2012 – 100 Drawing Challenge 090 – Triangle

Basic Snake

Okay, I’m going to admit, that the very first thing that pops into my mind any time I see the word “Triangle” is obviously the Triforce, but since I just did a legend of Zelda joke the other day when I doodled my love of Lost Crates,  I decided not to go with the obvious choice. Although, honestly, I don’t nearly enough chances to draw Link. This is a sensitive spot in my artistic heart.  Let’s not dwell on it.

After taking a few moments to literally doodle some triangles on scrap paper, I found myself drawing a triangle snake, like I used to do when I was little and obsessed with drawing things that only had straight lines.

I know, you’re jealous of how awesome my neuroses is compared to your own. We all have a cross to bear.

That made me go, “You know what, snakes are pretty easy to draw, and it gives me a chance to talk a little bit about what my development as a drawing fool.”

So I drew you a cobra.

Here’s a little secret, though.

For years and years and years I couldn’t wrap my head around the concept that artists use of breaking the entire world into smaller primary shapes. I just didn’t get it. My brain was too busy noticing scary exact details and blocking out the broader shape of things. I was breaking things up into too small of abstract shapes, and it was hindering me as an artist. I wanted to put too much detail into the rough sketch.

It’s actually something that still effects how I write.

When I work on art, my natural instinct is to try to create the finished product on the very first go. Learning to build things from a framework up has been a trial for me that I constantly work on.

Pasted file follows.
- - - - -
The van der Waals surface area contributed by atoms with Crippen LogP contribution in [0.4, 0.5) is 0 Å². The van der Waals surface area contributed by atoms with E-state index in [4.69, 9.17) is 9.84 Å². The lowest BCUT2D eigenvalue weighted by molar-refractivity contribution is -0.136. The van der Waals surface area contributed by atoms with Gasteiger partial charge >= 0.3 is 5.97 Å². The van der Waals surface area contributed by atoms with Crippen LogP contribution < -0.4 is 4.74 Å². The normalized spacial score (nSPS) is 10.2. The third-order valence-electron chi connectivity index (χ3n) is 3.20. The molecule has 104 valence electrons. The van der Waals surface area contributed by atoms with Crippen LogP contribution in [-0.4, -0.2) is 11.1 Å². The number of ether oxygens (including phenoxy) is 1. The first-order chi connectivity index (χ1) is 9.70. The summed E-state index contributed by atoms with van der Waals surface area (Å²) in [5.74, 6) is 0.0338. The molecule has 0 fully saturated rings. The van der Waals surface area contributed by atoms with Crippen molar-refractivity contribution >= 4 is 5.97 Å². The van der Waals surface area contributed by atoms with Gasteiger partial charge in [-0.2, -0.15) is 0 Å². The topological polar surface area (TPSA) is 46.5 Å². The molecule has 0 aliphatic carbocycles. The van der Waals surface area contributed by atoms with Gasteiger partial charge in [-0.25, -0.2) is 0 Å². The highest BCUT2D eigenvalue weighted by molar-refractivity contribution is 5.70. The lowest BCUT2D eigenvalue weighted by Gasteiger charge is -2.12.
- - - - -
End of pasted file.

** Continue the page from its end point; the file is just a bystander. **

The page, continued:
It’s okay for things to be a rough sketch.

Drawing the triangle snakes in my childhood really had an impact on my ability to recognize that as an adult.

I just wish it hadn’t taken me something like 20 years to learn that lesson.

In case you’re wondering how you get a snake from triangles, allow me to enlighten you:







Seems pretty obvious now, doesn’t it.

Of course, snakes might just have been on my mind all night because a certain  Mr. Brown (@Yeti_Detective) requested a doodle for the first time in a long while.

After flipping through my sketchbook and noticing that I had drawn both a penguin (with a butcher’s knife) and a medusa, he declared that he wanted me to draw for him a Pengusa, which I did:


Published by M.A. Brotherton

M.A. Brotherton is a writer, blogger, artist, and fat-kid from the suburbs of Kansas City, Missouri. He’s tasted a little bit of everything the Midwest has to offer, ranging from meth-tweaking rednecks in massive underground cave complexes to those legendary amber waves of grain. When he’s not writing, he spends most of his time screwing around on the internet.